By Jack Karsten, PISA Staff Assistant
On Monday, April 6th PISA screened the film Climate Refugees at the Elliott School of International Affairs. The 2010 documentary tells the story of individuals around the world who are forced to leave their homes and their countries due to gradual environmental degradation or sudden calamities. The film crew travelled diverse countries from Bangladesh to Tuvalu to highlight the immediate threats that changing climate patterns pose to residents of low-lying islands and coastal regions. The documentary also featured interviews with leading scientists and politicians who are grappling with how to best respond to these threats. By focusing on the human experience, Climate Refugees questions whether the world is prepared to handle mass migrations of people escaping local climate change impacts.
The film also places climate migration in a historical context. Humans have migrated to seek more comfortable environments for thousands of years, and only the relatively recent establishment of international borders has made that migration much more complex. In the past, entire civilizations have disappeared from sudden changes in resource availability. Reconciling the idea of a nation state and sovereignty with the historical mobility of human populations could prove difficult moving forward. Can the resettled residents of an island country still claim a nationality in a land engulfed by rising oceans? The film raised many probing questions along this line about the future of human civilization, culture and national identity in the face of extreme climate events.
Following the screening, PISA invited GW Law Professor Dinah L. Shelton to offer her perspective on the climate refugee issue in a discussion with the audience. Professor Shelton is an expert in international human rights law, having authored several prize-winning books on the subject and having served on the Inter-American Commission on Human Rights. The discussion began with Professor Shelton recounting her own experience with climate-related natural disaster, when she lost her home to a wildfire in drought-prone California. While the damage was covered by insurance, the story highlighted the wide disparity in vulnerability among wealthy and poorer communities. While richer countries produce the most carbon emissions, the burden of their effects will be felt most heavily by developing nations that contribute much fewer carbon emissions and cannot afford adequate disaster relief.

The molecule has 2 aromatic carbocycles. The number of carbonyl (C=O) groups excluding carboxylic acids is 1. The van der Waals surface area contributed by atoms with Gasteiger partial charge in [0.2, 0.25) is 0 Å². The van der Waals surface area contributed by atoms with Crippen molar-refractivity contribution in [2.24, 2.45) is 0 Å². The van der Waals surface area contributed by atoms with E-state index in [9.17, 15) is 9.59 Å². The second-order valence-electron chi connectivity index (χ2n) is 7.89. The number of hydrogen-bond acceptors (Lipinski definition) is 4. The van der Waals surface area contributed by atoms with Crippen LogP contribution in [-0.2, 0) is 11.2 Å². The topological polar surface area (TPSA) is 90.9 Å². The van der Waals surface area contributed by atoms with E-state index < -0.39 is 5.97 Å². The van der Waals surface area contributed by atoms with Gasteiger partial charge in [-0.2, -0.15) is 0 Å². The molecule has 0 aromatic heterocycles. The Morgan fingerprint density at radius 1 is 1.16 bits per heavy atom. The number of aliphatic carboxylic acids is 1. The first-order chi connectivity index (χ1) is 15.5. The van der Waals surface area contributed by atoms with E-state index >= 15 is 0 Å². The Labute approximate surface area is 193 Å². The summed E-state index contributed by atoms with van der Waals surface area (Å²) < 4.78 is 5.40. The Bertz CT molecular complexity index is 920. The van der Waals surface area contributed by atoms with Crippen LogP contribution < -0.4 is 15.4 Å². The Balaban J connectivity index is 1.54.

Questions of humanitarian law permeated both the film and the following discussion. According to survey responses collected from participants before the event, giving refugee status to populations displaced by environmental factors is a contentious proposition. If droughts or floods make leaving one’s country a matter of life and death, the decision to leave is not all that different from that of a political asylum seeker. However, in expanding the definition of refugee status beyond political persecution, it becomes difficult to draw a line for where that protection ends. Refugees fleeing from armed conflict already stretch neighboring countries’ public services, and giving refugee status to climate migrants would only further strain humanitarian resources. Balancing ideal legal protections with humanitarian response capability may be the biggest challenge faced by the international community in addressing the plight of climate refugees.
Though the situation described by the film appears bleak, there were some positive developments mentioned in the post-film discussion. Insurance companies around the world have sponsored research in an effort to better estimate their liabilities for related property damages. Micro-insurance is also an increasingly popular tool for covering natural disaster damage in developing nations. In addition, communities affected by climate change have filed lawsuits to assert the idea of environmental protection as a human right. These combined efforts could raise awareness about climate refugees and spark new lasting solutions from the international community. While the overall environmental impacts of rising temperatures may seem abstract, its human cost could galvanize much needed action.